7-7-3. Gas Exchange across Respiratory Surfaces
The structure of the lung maximizes its surface area to increase gas diffusion. Because of the enormous number of alveoli (approximately 300 million in each human lung), the surface area of the lung is very large (75 m2). Having such a large surface area increases the amount of gas that can diffuse into and out of the lungs.
Basic Principles of Gas Exchange
Gas exchange during respiration occurs primarily through diffusion. Diffusion is a process in which transport is driven by a concentration gradient. Gas molecules move from a region of high concentration to a region of low concentration. Blood that is low in oxygen concentration and high in carbon dioxide concentration undergoes gas exchange with air in the lungs. The air in the lungs has a higher concentration of oxygen than that of oxygen-depleted blood and a lower concentration of carbon dioxide. This concentration gradient allows for gas exchange during respiration.
Lung Volumes and Capacities
Different animals have different lung capacities based on their activities. Cheetahs have evolved a much higher lung capacity than humans; it helps provide oxygen to all the muscles in the body and allows them to run very fast. Elephants also have a high lung capacity. In this case, it is not because they run fast but because they have a large body and must be able to take up oxygen in accordance with their body size.
Human lung size is determined by genetics, gender, and height. At maximal capacity, an average lung can hold almost six liters of air, but lungs do not usually operate at maximal capacity. Air in the lungs is measured in terms of
Table 1. Lung Volumes and Capacities (Avg Adult Male)
The volume in the lung can be divided into four units: tidal volume, expiratory reserve volume, inspiratory reserve volume, and residual volume.
Capacities are measurements of two or more volumes. The
Lung volumes are measured by a technique called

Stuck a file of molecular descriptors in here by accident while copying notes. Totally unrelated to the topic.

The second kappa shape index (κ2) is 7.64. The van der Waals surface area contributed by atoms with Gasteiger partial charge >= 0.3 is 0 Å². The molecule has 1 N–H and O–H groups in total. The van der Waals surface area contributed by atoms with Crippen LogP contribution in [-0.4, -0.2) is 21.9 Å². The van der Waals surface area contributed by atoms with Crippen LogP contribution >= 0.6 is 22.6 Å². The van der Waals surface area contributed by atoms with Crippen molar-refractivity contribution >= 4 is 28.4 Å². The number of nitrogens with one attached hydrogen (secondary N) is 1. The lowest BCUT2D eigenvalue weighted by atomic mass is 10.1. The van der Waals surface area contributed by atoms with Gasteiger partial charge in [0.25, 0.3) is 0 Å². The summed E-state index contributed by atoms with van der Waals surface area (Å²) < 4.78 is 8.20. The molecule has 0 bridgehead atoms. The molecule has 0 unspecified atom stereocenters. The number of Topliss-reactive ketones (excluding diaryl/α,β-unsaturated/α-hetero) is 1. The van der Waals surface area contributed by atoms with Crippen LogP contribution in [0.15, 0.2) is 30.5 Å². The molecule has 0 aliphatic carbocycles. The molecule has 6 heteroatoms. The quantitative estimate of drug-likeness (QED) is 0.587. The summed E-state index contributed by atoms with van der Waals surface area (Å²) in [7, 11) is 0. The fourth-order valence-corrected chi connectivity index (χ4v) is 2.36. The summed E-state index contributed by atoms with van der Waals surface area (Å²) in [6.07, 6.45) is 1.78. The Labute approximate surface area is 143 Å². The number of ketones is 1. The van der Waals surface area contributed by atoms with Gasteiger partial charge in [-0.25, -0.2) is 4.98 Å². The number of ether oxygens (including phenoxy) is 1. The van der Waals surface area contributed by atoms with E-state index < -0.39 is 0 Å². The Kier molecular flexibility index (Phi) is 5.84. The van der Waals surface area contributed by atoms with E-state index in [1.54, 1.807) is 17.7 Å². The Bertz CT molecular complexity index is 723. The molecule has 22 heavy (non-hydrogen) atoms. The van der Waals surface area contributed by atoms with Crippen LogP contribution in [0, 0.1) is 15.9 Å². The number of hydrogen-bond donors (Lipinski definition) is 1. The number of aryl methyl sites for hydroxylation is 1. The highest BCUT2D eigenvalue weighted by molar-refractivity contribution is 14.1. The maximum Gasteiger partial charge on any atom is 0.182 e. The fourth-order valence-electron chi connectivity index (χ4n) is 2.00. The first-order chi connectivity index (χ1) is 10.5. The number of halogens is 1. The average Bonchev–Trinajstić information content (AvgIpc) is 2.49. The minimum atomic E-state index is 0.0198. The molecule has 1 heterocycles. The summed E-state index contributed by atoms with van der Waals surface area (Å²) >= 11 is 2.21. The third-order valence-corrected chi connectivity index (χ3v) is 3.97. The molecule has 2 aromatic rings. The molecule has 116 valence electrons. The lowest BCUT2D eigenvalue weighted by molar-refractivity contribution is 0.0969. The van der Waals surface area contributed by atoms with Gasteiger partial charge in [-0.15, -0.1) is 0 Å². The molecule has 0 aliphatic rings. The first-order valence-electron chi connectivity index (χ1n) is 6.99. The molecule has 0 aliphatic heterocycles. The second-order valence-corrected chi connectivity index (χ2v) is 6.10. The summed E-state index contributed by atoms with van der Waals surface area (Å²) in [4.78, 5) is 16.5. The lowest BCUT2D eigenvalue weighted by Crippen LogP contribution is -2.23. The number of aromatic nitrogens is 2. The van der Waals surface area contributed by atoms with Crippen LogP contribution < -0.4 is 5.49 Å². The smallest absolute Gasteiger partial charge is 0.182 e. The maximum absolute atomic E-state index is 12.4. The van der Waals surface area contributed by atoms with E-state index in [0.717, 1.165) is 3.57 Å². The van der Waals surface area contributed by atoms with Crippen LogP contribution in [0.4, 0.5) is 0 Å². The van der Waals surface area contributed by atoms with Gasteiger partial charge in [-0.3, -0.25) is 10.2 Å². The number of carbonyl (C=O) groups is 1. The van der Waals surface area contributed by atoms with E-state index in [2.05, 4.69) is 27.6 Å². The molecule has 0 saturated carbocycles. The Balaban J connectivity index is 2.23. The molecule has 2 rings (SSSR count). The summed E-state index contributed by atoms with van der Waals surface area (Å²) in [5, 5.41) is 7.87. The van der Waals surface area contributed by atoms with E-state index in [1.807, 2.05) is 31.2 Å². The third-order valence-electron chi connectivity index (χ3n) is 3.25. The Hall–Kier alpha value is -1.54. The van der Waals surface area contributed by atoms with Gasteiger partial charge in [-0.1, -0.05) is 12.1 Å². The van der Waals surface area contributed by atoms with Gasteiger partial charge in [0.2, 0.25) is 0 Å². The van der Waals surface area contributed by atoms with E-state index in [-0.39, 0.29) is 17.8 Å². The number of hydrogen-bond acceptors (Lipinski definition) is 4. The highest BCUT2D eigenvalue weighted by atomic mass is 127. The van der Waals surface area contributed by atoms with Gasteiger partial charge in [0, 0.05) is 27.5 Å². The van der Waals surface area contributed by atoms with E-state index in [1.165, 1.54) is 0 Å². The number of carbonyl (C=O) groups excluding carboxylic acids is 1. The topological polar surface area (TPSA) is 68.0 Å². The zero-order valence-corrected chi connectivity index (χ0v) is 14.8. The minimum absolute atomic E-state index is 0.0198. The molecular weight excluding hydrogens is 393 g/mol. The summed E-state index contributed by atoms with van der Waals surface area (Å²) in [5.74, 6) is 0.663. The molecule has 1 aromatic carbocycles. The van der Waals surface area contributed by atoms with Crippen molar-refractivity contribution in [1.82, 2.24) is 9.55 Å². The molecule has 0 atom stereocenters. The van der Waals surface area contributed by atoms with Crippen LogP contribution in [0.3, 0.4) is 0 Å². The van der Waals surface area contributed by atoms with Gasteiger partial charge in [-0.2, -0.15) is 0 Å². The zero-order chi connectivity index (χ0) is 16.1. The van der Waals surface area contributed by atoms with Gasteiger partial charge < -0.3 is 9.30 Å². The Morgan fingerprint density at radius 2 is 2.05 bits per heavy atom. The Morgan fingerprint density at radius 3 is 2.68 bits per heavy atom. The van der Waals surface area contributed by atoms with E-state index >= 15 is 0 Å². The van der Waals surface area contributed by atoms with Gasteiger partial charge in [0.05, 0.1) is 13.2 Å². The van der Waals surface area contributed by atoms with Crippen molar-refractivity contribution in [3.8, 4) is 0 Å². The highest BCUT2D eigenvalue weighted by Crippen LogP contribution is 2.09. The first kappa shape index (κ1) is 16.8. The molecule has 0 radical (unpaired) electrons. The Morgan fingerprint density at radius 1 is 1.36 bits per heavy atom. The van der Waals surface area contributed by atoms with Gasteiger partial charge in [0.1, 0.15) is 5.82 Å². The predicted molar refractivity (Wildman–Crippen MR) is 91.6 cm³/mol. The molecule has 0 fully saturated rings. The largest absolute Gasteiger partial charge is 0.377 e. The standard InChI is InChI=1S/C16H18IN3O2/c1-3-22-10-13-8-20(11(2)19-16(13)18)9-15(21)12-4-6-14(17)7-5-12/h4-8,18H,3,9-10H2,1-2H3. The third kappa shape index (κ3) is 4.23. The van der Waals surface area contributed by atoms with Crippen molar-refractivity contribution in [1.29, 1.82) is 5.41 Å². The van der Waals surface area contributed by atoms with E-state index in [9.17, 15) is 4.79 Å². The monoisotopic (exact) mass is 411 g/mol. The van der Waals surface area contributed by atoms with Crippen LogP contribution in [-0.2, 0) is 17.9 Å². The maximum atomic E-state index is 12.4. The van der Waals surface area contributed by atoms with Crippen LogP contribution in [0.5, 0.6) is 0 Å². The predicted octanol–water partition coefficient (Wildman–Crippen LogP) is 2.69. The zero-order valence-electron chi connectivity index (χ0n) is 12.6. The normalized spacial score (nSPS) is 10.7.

Respiratory therapists or respiratory practitioners evaluate and treat patients with lung and cardiovascular diseases. They work as part of a medical team to develop treatment plans for patients. Respiratory therapists may treat premature babies with underdeveloped lungs, patients with chronic conditions such as asthma, or older patients suffering from lung disease such as emphysema and chronic obstructive pulmonary disease (COPD). They may operate advanced equipment such as compressed gas delivery systems, ventilators, blood gas analyzers, and resuscitators. Specialized programs to become a respiratory therapist generally lead to a bachelor’s degree with a respiratory therapist specialty. Because of a growing aging population, career opportunities as a respiratory therapist are expected to remain strong.
Gas Pressure and Respiration
The respiratory process can be better understood by examining the properties of gases. Gases move freely, but gas particles are constantly hitting the walls of their vessel, thereby producing gas pressure.
Air is a mixture of gases, primarily nitrogen (N2; 78.6 percent), oxygen (O2; 20.9 percent), water vapor (H2O; 0.5 percent), and carbon dioxide (CO2; 0.04 percent). Each gas component of that mixture exerts a pressure. The pressure for an individual gas in the mixture is the partial pressure of that gas. Approximately 21 percent of atmospheric gas is oxygen. Carbon dioxide, however, is found in relatively small amounts, 0.04 percent. The partial pressure for oxygen is much greater than that of carbon dioxide. The partial pressure of any gas can be calculated by:
P = (Patm) x (percent content in mixture)
Patm, the atmospheric pressure, is the sum of all of the partial pressures of the atmospheric gases added together,
Patm = PN2 + PO2 + PH2O + PCO2
The pressure of the atmosphere at sea level is 760 mm Hg. Therefore, the partial pressure of oxygen is:
PO2 = (760 mm Hg) (0.21) = 160 mm Hg
and for carbon dioxide:
PCO2 = (760 mm Hg) (0.0004) = 0.3 mm Hg
At high altitudes, Patm decreases but concentration does not change; the partial pressure decrease is due to the reduction in Patm.
When the air mixture reaches the lung, it has been humidified. The pressure of the water vapor in the lung does not change the pressure of the air, but it must be included in the partial pressure equation. For this calculation, the water pressure (47 mm Hg) is subtracted from the atmospheric pressure:
760 mm Hg − 47 mm Hg = 713 mm Hg
and the partial pressure of oxygen is:
(760 mm Hg − 47 mm Hg) × 0.21 = 150 mm Hg.
These pressures determine the gas exchange, or the flow of gas, in the system. Oxygen and carbon dioxide will flow according to their pressure gradient from high to low. Therefore, understanding the partial pressure of each gas will aid in understanding how gases move in the respiratory system.
Gas Exchange across the Alveoli